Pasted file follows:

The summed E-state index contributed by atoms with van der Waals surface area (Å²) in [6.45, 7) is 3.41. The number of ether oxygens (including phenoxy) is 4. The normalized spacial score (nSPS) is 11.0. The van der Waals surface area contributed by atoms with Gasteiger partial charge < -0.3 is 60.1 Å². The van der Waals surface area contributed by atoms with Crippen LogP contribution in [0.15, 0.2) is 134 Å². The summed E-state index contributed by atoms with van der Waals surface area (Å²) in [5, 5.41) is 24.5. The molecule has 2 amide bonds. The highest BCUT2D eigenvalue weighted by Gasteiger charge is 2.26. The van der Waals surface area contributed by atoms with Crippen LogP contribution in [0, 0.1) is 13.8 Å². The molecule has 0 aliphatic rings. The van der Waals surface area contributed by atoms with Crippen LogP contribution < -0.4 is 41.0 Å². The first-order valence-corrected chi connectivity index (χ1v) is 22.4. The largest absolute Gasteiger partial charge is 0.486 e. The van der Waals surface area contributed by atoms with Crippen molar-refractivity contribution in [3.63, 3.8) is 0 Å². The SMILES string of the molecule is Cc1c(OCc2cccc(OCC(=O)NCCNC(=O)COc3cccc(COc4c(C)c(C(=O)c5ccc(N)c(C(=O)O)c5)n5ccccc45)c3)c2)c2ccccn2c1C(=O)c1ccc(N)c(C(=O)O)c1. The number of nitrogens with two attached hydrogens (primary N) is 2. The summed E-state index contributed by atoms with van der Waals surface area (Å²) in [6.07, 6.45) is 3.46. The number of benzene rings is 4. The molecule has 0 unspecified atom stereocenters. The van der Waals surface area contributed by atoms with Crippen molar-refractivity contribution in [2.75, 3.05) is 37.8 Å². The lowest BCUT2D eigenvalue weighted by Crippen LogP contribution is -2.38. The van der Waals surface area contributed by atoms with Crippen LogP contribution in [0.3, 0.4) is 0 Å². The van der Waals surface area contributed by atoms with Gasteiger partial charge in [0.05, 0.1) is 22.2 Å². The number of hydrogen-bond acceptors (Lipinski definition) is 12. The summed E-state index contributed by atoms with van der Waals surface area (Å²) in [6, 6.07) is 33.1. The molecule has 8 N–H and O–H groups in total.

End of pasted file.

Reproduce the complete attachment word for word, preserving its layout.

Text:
The summed E-state index contributed by atoms with van der Waals surface area (Å²) in [6.45, 7) is 3.41. The number of ether oxygens (including phenoxy) is 4. The normalized spacial score (nSPS) is 11.0. The van der Waals surface area contributed by atoms with Gasteiger partial charge < -0.3 is 60.1 Å². The van der Waals surface area contributed by atoms with Crippen LogP contribution in [0.15, 0.2) is 134 Å². The summed E-state index contributed by atoms with van der Waals surface area (Å²) in [5, 5.41) is 24.5. The molecule has 2 amide bonds. The highest BCUT2D eigenvalue weighted by Gasteiger charge is 2.26. The van der Waals surface area contributed by atoms with Crippen LogP contribution in [0, 0.1) is 13.8 Å². The molecule has 0 aliphatic rings. The van der Waals surface area contributed by atoms with Crippen LogP contribution < -0.4 is 41.0 Å². The first-order valence-corrected chi connectivity index (χ1v) is 22.4. The largest absolute Gasteiger partial charge is 0.486 e. The van der Waals surface area contributed by atoms with Crippen molar-refractivity contribution in [3.63, 3.8) is 0 Å². The SMILES string of the molecule is Cc1c(OCc2cccc(OCC(=O)NCCNC(=O)COc3cccc(COc4c(C)c(C(=O)c5ccc(N)c(C(=O)O)c5)n5ccccc45)c3)c2)c2ccccn2c1C(=O)c1ccc(N)c(C(=O)O)c1. The number of nitrogens with two attached hydrogens (primary N) is 2. The summed E-state index contributed by atoms with van der Waals surface area (Å²) in [6.07, 6.45) is 3.46. The number of benzene rings is 4. The molecule has 0 unspecified atom stereocenters. The van der Waals surface area contributed by atoms with Crippen molar-refractivity contribution in [2.75, 3.05) is 37.8 Å². The lowest BCUT2D eigenvalue weighted by Crippen LogP contribution is -2.38. The van der Waals surface area contributed by atoms with Crippen LogP contribution in [0.3, 0.4) is 0 Å². The van der Waals surface area contributed by atoms with Gasteiger partial charge in [0.05, 0.1) is 22.2 Å². The number of hydrogen-bond acceptors (Lipinski definition) is 12. The summed E-state index contributed by atoms with van der Waals surface area (Å²) in [6, 6.07) is 33.1. The molecule has 8 N–H and O–H groups in total.